The highly publicised audio recordings of a medical doctor verbally abusing a female employee while using racist and derogatory language have once again shined a light on this country’s racist underbelly.

The series of audio recordings of the doctor, who operates a private facility in South Trinidad, is even more alarming since they also call into question the conduct a medical professional tasked with providing health care and saving lives regardless of race, creed or class.

The Medical Association of T&T has condemned the comments of the doctor and has thrown its support behind any investigation into his conduct.

Some government officials and political figures have also strongly condemned the conduct of the medical professional.

But the doctor’s disparaging comments about police officers and the statement that “a lot of people don’t want Negro nurses dealing with them, a lot of patients racial so we prefer Indian nurses dealing with them”, exposes a side of this multi-ethnic country that can no longer be ignored.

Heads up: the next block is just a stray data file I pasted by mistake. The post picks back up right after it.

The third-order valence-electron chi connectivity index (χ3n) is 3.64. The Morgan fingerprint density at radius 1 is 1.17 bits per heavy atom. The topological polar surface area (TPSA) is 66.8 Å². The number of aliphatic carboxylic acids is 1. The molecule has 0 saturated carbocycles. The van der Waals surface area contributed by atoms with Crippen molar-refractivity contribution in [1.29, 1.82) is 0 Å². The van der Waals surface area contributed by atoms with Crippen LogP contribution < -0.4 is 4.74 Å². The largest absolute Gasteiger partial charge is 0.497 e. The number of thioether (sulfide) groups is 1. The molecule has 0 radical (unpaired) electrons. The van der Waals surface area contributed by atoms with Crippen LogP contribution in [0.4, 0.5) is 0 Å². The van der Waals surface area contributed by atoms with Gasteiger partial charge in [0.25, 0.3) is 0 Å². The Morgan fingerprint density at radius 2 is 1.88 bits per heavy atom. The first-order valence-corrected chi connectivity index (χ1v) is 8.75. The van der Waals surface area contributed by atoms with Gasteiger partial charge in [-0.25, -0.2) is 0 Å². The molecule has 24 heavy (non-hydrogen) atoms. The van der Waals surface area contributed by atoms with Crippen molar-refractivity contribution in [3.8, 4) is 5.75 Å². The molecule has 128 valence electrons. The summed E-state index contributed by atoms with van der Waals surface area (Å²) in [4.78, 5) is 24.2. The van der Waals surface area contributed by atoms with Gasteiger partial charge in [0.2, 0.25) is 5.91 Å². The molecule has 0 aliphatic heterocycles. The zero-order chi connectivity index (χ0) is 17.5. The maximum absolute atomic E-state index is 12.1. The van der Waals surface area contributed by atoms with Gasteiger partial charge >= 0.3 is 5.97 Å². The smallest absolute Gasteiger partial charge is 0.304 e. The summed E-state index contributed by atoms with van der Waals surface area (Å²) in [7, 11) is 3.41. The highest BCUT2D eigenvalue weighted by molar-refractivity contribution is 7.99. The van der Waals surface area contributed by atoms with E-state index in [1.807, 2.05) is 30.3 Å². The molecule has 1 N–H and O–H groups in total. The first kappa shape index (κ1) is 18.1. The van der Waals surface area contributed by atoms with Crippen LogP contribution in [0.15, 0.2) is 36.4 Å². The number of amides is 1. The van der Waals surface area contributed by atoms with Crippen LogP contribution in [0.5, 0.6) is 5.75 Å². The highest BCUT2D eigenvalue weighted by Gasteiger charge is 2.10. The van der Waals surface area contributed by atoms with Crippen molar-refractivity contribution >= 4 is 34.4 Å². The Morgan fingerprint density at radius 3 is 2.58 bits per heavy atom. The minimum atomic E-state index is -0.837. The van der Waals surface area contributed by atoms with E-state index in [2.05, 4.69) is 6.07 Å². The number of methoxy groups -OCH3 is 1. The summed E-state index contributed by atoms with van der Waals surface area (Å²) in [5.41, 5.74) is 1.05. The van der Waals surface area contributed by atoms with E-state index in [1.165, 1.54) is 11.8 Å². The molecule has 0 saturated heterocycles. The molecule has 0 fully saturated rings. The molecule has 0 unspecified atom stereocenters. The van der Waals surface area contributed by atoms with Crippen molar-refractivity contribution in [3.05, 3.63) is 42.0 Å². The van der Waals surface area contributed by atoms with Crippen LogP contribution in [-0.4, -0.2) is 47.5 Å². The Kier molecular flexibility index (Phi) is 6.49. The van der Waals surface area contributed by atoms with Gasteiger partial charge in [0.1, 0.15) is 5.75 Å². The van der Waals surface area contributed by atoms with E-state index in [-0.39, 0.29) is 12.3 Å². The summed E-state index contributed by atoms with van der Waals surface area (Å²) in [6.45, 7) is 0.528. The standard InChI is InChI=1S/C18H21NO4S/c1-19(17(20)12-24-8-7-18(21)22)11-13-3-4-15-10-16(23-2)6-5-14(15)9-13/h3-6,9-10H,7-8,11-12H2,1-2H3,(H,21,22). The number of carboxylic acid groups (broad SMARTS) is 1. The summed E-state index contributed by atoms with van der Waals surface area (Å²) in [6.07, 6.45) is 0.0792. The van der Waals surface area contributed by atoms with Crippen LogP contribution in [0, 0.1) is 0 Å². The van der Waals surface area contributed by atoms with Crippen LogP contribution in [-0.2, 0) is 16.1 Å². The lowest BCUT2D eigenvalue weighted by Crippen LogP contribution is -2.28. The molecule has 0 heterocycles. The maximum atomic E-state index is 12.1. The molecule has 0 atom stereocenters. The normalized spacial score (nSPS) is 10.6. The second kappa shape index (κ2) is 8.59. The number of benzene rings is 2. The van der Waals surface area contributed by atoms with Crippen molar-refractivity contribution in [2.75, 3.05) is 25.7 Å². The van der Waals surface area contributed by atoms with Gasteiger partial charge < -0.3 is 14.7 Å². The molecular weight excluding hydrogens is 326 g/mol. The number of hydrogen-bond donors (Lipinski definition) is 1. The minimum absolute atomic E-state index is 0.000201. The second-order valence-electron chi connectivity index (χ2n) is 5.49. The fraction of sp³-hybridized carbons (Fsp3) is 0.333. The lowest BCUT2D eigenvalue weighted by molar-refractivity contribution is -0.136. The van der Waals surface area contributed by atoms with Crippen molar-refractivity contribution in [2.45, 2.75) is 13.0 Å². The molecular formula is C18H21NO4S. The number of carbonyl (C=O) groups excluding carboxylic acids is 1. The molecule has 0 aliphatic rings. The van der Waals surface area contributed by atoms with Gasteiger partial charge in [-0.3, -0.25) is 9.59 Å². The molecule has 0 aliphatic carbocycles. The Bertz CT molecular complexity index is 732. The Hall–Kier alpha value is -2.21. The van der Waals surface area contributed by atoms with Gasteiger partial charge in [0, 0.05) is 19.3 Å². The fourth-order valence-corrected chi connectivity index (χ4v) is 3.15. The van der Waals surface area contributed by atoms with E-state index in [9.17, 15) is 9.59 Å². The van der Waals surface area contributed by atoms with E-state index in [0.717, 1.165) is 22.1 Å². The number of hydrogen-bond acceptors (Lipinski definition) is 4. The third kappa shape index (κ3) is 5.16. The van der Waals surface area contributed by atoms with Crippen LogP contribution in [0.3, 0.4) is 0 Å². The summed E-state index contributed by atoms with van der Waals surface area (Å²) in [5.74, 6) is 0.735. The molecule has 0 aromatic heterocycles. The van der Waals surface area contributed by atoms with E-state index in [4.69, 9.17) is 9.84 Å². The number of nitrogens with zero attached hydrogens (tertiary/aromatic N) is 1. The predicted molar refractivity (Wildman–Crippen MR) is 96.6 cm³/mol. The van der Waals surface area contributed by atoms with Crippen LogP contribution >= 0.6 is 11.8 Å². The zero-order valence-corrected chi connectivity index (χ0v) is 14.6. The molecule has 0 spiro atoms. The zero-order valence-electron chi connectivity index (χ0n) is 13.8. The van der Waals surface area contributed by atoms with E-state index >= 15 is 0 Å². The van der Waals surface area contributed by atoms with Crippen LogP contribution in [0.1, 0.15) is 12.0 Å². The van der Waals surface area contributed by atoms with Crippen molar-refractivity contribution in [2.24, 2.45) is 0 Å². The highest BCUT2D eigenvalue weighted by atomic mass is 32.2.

Both of the major political parties in this country stand accused at some time of pushing the race card. Only recently National Security Minister Stuart Young was asked to leave the house of representatives for a few minutes after throwing “race” comments across the floor at the opposition.

Weeks before that, the country’s racist underbelly was front and centre when Opposition supporters used racist and inflammatory language to describe those who voted for the ruling PNM.

These racist outbursts aren’t just an indication of discrimination but examples of money/privilege being abused.

We have seen on social media those who are regarded as upper-class or as we say in local parlance, “come from money”, making denigrating remarks about others and acting untouchable because of their financial standing.

The “private beach” incident in September, where a woman boasted about her access to a beach while seemingly flouting COVID regulations, followed by an onslaught of offensive comments from her relatives, is a prime example of how those with money show little regard for the rules and even the law.

Collectively these incidents undermine the foundation of this country and have the potential to cause division, discord and even physical conflict.

However, there is a glimmer of hope since the vociferous outcry and condemnation following these racist episodes, particularly from young people, show that much of the population does not condone or approve of racism and classism.

When the National Anthem was written in 1962, it was meant to reflect on the nature of the people who make up this beloved twin-island, but one wonders how much have changed since then.